Citing the extremely favorable exchange rate, American investors have submitted a bid to buy Italy’s iconic leaning tower.
At an exchange rate of $1.07 to the euro, the dollar is stronger than it has been in Europe in over 10 years. Five investment bankers in New York cited this fact and concerns about preserving the iconic monument when they submit their bid Friday to buy Pisa’s famed Leaning Tower.
“Pisa is an important commercial center,” said Antonello Admonti, the lead investor on the project. He is a 2nd generation Italian-American who says he is proud of his heritage. “I would love to locate a small office for our partners near the base of the structure.”
Restoration work on the tower would begin in early 2016 if the sale is approved by a deeply divided Italian legislature. Admonti and his partners plan to anchor their investment with office and commercial space on the tower’s lower two floors.
Investors promise that public access to the tower’s upper floors will be maintained and plan structural improvements for safety. Their proposal would allow local authorities to lease the upper portion of the structure, assuring public visits would be managed locally by those who understand the site-specific concerns of tourists. The plan would also assure revenue from visitors remains in local control.
Legislators must approve the deal, and parliament is divided. While the deal would bring an infusion of badly needed capital and assure improvements to the structure, many see it as evidence of globalism gone amuck.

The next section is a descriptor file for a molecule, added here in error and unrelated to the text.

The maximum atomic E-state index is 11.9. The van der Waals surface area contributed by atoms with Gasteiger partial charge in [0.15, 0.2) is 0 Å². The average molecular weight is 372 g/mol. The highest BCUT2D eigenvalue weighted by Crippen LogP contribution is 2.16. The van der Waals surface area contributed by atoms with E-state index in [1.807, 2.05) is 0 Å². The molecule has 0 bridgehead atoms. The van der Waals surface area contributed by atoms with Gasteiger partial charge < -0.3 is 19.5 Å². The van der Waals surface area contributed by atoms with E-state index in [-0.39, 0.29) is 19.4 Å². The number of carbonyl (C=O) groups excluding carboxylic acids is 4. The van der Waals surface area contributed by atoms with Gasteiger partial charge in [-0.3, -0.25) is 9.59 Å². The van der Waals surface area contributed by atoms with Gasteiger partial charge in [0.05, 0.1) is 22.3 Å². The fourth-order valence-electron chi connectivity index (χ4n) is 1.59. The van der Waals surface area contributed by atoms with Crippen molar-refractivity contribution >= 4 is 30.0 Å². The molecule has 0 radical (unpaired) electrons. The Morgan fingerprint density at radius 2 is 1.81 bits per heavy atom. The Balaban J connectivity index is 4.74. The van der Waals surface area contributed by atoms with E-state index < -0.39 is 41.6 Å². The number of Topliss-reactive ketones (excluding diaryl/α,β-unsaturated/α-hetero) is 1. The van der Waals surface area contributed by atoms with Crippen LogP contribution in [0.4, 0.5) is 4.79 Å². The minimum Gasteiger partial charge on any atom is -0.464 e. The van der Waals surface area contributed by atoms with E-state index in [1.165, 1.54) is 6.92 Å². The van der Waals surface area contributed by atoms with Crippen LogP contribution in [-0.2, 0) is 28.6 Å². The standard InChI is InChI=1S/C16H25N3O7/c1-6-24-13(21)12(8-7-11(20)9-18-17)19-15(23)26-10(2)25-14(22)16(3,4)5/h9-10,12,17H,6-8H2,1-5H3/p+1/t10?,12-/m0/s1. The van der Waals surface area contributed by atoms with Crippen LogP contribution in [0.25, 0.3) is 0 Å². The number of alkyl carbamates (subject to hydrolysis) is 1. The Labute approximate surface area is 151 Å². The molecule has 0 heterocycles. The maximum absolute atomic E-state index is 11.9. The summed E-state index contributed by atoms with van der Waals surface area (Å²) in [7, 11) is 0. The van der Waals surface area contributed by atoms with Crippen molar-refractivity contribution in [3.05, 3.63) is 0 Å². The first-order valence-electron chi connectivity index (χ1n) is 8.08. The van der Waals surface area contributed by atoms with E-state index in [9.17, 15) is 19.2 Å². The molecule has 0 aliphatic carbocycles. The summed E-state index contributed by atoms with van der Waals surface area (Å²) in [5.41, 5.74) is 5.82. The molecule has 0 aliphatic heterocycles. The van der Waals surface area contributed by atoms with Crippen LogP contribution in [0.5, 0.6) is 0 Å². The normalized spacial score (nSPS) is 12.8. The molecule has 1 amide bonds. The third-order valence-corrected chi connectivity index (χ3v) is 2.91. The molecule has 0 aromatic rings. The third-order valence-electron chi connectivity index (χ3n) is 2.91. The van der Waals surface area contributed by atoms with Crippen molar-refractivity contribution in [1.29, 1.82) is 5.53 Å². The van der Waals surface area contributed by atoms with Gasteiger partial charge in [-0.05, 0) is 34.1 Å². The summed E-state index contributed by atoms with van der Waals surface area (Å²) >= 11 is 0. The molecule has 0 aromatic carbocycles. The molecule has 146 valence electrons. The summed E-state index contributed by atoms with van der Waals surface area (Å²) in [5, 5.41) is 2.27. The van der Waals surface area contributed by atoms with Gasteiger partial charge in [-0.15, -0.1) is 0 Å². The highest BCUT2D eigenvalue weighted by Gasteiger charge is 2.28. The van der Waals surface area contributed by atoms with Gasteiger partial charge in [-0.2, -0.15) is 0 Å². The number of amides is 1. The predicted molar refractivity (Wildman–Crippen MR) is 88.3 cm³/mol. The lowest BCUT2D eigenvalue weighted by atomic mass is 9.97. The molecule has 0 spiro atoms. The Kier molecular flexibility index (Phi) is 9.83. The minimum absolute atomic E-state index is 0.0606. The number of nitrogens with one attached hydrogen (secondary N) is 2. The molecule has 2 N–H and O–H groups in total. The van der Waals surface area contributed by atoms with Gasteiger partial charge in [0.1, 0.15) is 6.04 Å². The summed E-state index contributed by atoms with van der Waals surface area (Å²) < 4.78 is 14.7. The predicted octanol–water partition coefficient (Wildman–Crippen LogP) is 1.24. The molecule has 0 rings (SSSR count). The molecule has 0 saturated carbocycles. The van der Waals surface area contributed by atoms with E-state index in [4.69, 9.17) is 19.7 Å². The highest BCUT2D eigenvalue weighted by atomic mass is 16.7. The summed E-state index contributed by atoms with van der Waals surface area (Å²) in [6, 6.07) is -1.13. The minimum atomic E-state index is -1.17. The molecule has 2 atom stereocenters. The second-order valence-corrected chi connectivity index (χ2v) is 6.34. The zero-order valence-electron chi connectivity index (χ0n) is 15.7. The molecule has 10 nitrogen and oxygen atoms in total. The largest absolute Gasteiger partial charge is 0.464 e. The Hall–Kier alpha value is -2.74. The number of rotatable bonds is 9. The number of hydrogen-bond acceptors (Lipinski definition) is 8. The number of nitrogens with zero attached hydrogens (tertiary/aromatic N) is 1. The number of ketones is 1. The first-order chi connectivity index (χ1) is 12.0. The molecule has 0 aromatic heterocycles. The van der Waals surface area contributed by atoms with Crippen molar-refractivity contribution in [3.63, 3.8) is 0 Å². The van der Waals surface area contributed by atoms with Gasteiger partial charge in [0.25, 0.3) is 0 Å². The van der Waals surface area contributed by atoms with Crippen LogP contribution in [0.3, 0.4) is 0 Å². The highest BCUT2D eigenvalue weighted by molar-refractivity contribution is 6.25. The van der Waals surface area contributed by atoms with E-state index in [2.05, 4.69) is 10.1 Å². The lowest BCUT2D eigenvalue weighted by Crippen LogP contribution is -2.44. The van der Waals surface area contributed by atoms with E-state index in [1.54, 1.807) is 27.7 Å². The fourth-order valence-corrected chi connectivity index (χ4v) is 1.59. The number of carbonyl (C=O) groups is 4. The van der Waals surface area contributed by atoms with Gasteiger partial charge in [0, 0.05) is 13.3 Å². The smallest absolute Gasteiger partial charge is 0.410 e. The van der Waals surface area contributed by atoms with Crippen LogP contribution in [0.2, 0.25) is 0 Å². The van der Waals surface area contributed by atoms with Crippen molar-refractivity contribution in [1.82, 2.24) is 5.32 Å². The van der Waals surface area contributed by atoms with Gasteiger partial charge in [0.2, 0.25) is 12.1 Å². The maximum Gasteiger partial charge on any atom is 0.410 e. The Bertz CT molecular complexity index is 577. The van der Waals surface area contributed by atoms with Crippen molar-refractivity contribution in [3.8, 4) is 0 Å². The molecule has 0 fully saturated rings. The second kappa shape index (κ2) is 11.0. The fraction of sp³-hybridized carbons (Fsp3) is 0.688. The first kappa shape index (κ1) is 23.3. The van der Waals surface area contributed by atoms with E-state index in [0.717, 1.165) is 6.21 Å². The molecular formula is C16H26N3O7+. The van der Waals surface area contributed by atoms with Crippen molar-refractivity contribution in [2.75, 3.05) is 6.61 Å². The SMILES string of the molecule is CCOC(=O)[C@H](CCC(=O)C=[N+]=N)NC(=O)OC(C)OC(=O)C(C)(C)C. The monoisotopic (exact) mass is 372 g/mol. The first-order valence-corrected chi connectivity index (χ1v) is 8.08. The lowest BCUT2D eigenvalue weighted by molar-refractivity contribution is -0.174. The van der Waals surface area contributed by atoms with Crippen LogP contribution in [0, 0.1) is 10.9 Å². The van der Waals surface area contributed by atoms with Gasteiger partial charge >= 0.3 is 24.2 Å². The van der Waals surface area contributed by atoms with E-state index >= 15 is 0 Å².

Former prime minister Silvio Berlusconi has lauded the deal. “Towers are a traditional symbol of power and dominance,” he said. “Even at a slight angle, it is no less potent a symbol.”
On the topic of ownership, he said that it matters little to visitors who actually owns the structure. “They will come to Italy to see the tower and have an aperitivo on the ground floor. They will love Italy and have an improved experience.”
“Our group considered high-profile locations in Barcelona, Paris and elsewhere in Europe before choosing the tower,” says Admonti. “One member even proposed a site in Switzerland, as the franc has fallen recently, and it is much less expensive than it looked earlier this year.”
Legions of Pisans have flocked to the Piazza dei Miracoli to voice their concern. Young protesters have gathered at the tower’s base in a makeshift tent city. A brief scuffle broke out late Tuesday when an American tourist accidentally smacked an Italian protestor in the head with his selfie stick.
Social media is abuzz with activists’ calls to protect this beloved national symbol from foreign ownership. Popular Twitter hashtags include #saveourtower, #globalismoNO and #aprilfools! To read more, click here.